Another client, Tamara, experienced a long labour, during which she’d felt unsupported by both her partner and her caregivers. When her baby was born blue, there was an emergency resuscitation and he spent 5 days in NICU. During this vulnerable time, a specialist made an unflattering and inappropriate comment about her to a group of students and it was the last straw. The impact of the whole experience had been so shattering she was deeply depressed and doubted that she’d have any more babies.
Sarah had experienced a healthy pregnancy and a straight-forward birth with no complications, at least on paper. However, when she spoke about her birth, her eyes filled up with tears. She couldn’t understand what was ‘wrong’ with her; there were no complications and she loved her baby daughter. Yet she had found the experience of labour and birth unfathomably difficult and painful, as if something was breaking apart inside her. Even though it all looked normal, she told me, I feel traumatised by the birth and I don’t understand why. Maybe there’s something wrong with me. She loved her baby but felt she couldn’t express what was in her heart, like something was holding her back.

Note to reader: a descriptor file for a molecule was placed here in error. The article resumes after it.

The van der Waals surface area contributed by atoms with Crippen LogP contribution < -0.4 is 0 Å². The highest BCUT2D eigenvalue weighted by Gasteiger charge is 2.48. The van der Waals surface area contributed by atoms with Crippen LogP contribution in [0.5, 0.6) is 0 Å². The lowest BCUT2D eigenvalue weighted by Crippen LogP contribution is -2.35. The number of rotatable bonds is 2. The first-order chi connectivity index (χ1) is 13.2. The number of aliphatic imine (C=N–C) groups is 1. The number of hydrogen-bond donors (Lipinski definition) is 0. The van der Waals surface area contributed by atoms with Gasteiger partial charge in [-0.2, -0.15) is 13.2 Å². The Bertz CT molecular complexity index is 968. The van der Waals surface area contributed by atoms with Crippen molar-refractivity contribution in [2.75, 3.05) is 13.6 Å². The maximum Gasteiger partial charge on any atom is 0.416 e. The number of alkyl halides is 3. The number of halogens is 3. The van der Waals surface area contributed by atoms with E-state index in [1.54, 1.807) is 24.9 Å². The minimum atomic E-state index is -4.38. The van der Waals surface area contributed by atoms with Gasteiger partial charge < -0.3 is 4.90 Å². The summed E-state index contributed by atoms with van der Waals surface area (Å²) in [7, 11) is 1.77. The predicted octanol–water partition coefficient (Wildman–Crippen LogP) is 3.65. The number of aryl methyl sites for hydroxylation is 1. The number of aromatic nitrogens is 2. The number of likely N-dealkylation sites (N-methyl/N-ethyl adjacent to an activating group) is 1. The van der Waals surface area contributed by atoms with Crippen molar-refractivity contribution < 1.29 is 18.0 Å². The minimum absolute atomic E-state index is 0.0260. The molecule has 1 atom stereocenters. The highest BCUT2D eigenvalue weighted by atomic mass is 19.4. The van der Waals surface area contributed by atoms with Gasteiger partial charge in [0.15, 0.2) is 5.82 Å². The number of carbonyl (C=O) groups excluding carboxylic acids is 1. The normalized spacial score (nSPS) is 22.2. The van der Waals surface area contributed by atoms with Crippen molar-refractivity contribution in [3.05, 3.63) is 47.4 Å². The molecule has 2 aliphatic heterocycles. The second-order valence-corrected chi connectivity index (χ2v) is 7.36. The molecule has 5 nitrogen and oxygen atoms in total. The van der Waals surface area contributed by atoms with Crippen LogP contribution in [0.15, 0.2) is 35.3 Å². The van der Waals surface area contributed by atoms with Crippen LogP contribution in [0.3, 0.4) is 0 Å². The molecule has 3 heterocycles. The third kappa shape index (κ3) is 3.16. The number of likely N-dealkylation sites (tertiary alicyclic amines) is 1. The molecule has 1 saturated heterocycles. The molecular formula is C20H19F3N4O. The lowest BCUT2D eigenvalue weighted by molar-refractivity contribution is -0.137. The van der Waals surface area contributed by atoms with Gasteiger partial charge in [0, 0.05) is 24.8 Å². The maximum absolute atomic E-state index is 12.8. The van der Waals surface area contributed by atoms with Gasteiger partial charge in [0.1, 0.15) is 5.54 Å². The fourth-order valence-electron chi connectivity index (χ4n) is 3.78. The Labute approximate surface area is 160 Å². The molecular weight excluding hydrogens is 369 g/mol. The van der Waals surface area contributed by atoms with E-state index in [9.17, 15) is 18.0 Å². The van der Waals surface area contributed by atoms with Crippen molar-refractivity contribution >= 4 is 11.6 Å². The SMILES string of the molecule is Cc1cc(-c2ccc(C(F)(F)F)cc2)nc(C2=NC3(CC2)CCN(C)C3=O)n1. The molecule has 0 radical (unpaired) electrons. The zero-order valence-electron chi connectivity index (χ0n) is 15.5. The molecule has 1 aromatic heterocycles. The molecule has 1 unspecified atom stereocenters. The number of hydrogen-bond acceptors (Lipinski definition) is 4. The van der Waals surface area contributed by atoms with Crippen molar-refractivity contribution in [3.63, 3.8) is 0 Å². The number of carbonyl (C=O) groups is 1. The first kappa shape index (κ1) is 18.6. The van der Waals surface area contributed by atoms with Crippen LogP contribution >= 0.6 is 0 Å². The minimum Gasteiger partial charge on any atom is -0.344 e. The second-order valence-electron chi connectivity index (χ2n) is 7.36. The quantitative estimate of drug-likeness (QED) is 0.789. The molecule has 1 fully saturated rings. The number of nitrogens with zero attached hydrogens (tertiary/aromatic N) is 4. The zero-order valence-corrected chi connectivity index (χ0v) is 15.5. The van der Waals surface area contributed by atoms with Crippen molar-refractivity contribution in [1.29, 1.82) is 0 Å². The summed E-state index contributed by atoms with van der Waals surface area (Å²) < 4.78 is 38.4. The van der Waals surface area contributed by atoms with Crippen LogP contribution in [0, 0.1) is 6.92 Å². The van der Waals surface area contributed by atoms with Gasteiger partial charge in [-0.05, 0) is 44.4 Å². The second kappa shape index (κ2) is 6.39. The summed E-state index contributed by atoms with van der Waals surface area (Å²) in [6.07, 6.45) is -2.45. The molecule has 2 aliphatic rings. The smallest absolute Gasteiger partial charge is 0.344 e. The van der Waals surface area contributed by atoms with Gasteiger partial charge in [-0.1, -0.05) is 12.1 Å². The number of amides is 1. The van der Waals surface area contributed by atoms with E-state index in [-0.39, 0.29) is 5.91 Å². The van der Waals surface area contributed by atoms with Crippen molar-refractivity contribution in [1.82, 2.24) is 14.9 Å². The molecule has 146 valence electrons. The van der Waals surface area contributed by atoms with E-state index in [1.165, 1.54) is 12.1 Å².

As these stories show, each woman’s experience of birth trauma is unique and yet the consequences are similar: shock, distress, disruption to everyday life, feelings of devastation, anger, resentment and powerlessness. For many women, a common tormenting factor is the loss of a sense of connection with their baby, usually accompanied by deep feelings of shame, guilt, failure and a secret belief that they’re a ‘bad’ mother.